Diagnosing Cat Toxoplasmosis

Caused by the Toxoplasma gondii parasites, toxoplasmosis is one of the most common parasitic invaders in mammals and is infamously known to infect cats. Most cats that are infected with toxoplasmosis usually don't have symptoms unless they acquire clinical disease toxoplasmosis. Early diagnosis of cat toxoplasmosis can help a cat recover better from the infection.

Cat Toxoplasmosis Explained

A cat usually becomes infected with toxoplasmosis when he ingests a Toxoplasma gondii parasite, by eating an animal that's infected with it. Cats can also become infected by coming in contact with feces that contains the oocysts (eggs), which is usually accidental. The parasite then thrives in the wall of a cat's small intestines and begins an intraintestinal cycle. In as little as three days after ingesting the parasite, a cat will begin to pass oocysts in his stool for up to two weeks. The oocysts are very resilient and have been known to survive for a year.

The dangers of toxoplasmosis lay in the fact that the parasite that causes the infection releases organisms that place themselves deep into the walls of a cat's intestine and multiply. The organisms then travel to other parts of a cat's body until his immune system halts them, sending it into a dormant stage. When the organism goes into a dormant stage, it creates cysts in a cat's muscles and brain that have an organism that multiple slowly, known as bradyzoites.

Diagnosing Cat Toxoplasmosis

The first step in diagnosing toxoplasmosis in a cat is taking him to a veterinary clinic for a thorough physical examination. The vet will ask about the cat's history and symptoms to determine if the infection is acute or chronic. A cat with toxoplasmosis will typically have a fever, a lack of energy and a loss of appetite. Other symptoms of the infection are dependent upon what part of the cat's body the parasites have infected. Any abnormalities a cat displays can help a veterinarian diagnose not only the parasitic infection, but the part of a cat's body that needs particular attention.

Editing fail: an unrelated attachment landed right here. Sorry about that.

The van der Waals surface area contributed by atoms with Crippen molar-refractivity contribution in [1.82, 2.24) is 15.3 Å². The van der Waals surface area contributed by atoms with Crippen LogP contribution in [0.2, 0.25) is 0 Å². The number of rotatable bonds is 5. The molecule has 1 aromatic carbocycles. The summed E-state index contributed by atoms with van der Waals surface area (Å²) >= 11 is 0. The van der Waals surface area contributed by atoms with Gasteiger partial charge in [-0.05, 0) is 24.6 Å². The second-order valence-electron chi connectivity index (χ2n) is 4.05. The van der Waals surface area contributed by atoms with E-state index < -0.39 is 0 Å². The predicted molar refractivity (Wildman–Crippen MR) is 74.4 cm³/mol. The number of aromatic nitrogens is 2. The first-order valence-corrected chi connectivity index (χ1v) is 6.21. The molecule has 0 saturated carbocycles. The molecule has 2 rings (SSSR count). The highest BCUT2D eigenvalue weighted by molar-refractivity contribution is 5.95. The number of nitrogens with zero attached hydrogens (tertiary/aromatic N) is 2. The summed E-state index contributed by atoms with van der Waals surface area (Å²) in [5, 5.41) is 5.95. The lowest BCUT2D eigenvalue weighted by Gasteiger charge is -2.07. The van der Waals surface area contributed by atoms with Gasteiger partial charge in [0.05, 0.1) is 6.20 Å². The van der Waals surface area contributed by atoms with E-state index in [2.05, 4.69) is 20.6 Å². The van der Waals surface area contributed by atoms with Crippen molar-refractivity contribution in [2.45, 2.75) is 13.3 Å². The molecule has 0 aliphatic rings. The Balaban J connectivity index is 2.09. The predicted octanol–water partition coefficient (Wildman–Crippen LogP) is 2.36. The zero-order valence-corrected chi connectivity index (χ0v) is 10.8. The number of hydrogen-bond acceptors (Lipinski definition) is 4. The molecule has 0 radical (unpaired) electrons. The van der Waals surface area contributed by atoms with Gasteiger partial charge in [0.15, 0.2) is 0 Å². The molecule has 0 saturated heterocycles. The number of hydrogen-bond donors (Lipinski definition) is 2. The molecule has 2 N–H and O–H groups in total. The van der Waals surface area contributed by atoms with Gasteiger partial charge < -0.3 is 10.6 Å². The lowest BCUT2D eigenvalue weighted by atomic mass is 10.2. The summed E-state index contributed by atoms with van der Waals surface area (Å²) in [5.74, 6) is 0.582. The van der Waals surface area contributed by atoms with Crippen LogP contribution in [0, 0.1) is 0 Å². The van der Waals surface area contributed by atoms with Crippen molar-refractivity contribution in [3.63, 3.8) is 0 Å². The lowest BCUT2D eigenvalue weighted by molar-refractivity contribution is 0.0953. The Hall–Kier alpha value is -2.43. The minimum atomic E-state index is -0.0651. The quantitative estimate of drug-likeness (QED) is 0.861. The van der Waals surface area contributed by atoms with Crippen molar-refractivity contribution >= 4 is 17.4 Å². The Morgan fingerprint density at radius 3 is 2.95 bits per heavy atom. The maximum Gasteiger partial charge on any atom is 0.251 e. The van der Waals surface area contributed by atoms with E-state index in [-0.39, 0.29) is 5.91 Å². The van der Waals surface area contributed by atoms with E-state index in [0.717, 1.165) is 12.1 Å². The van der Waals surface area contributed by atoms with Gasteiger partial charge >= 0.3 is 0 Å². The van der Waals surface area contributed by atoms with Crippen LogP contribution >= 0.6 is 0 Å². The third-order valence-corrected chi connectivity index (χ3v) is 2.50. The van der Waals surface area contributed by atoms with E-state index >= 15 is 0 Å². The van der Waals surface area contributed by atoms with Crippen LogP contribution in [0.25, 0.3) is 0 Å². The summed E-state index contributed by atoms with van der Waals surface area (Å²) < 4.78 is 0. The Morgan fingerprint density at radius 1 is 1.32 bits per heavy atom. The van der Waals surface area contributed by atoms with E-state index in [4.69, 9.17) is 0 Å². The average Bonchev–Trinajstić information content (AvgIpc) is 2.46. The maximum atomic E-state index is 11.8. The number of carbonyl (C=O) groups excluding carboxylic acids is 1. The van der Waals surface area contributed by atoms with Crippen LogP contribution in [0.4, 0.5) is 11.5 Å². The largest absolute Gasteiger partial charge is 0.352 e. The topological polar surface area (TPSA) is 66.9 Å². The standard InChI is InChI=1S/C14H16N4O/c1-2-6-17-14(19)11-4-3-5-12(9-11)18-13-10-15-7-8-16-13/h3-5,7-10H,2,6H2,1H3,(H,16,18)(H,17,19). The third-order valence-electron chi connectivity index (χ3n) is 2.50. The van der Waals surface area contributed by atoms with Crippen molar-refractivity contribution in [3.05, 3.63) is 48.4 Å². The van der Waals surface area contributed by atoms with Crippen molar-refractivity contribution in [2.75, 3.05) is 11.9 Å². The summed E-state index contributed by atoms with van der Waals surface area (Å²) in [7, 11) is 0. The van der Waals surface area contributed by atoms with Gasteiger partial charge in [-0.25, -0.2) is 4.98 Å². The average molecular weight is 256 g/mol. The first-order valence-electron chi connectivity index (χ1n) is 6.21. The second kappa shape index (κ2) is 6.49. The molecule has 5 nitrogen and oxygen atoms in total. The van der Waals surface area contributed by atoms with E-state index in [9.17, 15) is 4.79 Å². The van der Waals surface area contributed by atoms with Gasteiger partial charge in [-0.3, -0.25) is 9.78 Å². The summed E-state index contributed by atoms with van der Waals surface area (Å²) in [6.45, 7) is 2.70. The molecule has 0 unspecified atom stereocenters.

The vet will take sample of the cat's blood to see the levels of IgG and IgM antibodies to the Toxoplasma gondii parasite within it. A cat that has a higher level of IgG antibodies to the parasite, but is otherwise healthy and not passing oocysts in his stool, can tell a veterinarian that the cat had been infected with toxoplasmosis, but is now immune to it. If a cat, however, has IgM antibodies to the parasite, he has an active infection. If antibodies aren't found at all in a blood sample, the cat is still able to become infected and may shed parasite eggs in the next couple of weeks.

The most definite diagnosis comes with examining a cat's tissues under a microscope to see if there are changes in its pathology or the presence of tachyzoites that would cause cysts in the tissue.

Taking a cat to a veterinarian's office when he first begins to display unusual symptoms can help diagnosis a toxoplasmosis infection before it becomes dangerous and untreatable.